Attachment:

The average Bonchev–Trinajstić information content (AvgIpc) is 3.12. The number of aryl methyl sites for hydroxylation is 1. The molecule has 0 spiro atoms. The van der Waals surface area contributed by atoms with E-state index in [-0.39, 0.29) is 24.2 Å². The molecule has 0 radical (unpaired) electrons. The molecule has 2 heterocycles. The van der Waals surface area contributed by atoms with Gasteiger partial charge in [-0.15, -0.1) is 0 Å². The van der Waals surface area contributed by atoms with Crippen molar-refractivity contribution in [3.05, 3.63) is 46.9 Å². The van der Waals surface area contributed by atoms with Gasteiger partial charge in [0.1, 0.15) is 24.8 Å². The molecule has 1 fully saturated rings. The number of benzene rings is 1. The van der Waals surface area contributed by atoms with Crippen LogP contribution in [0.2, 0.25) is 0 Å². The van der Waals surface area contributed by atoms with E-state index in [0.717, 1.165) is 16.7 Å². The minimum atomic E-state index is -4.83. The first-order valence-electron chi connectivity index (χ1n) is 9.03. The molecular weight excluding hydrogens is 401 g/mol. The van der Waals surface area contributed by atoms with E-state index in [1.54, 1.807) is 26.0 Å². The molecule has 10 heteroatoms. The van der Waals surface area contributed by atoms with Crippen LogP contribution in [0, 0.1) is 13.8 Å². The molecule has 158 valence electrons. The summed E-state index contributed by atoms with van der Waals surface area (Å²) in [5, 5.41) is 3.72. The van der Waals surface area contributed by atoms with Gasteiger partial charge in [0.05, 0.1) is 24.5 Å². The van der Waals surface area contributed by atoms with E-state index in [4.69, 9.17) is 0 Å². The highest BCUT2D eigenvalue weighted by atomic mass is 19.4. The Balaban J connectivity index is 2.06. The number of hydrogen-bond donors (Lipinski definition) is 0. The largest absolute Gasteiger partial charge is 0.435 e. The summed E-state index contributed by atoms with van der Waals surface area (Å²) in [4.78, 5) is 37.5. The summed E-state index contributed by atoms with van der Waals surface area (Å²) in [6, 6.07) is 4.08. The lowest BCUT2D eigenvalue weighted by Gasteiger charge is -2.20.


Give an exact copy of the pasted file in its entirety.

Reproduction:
The average Bonchev–Trinajstić information content (AvgIpc) is 3.12. The number of aryl methyl sites for hydroxylation is 1. The molecule has 0 spiro atoms. The van der Waals surface area contributed by atoms with E-state index in [-0.39, 0.29) is 24.2 Å². The molecule has 0 radical (unpaired) electrons. The molecule has 2 heterocycles. The van der Waals surface area contributed by atoms with Gasteiger partial charge in [-0.15, -0.1) is 0 Å². The van der Waals surface area contributed by atoms with Crippen molar-refractivity contribution in [3.05, 3.63) is 46.9 Å². The van der Waals surface area contributed by atoms with Gasteiger partial charge in [0.1, 0.15) is 24.8 Å². The molecule has 1 fully saturated rings. The number of benzene rings is 1. The van der Waals surface area contributed by atoms with Crippen LogP contribution in [0.2, 0.25) is 0 Å². The van der Waals surface area contributed by atoms with E-state index in [0.717, 1.165) is 16.7 Å². The minimum atomic E-state index is -4.83. The first-order valence-electron chi connectivity index (χ1n) is 9.03. The molecular weight excluding hydrogens is 401 g/mol. The van der Waals surface area contributed by atoms with E-state index in [1.54, 1.807) is 26.0 Å². The molecule has 10 heteroatoms. The van der Waals surface area contributed by atoms with Crippen LogP contribution in [0, 0.1) is 13.8 Å². The molecule has 158 valence electrons. The summed E-state index contributed by atoms with van der Waals surface area (Å²) in [5, 5.41) is 3.72. The van der Waals surface area contributed by atoms with Gasteiger partial charge in [0.05, 0.1) is 24.5 Å². The van der Waals surface area contributed by atoms with E-state index in [4.69, 9.17) is 0 Å². The highest BCUT2D eigenvalue weighted by atomic mass is 19.4. The Balaban J connectivity index is 2.06. The number of hydrogen-bond donors (Lipinski definition) is 0. The largest absolute Gasteiger partial charge is 0.435 e. The summed E-state index contributed by atoms with van der Waals surface area (Å²) in [4.78, 5) is 37.5. The summed E-state index contributed by atoms with van der Waals surface area (Å²) in [6, 6.07) is 4.08. The lowest BCUT2D eigenvalue weighted by Gasteiger charge is -2.20.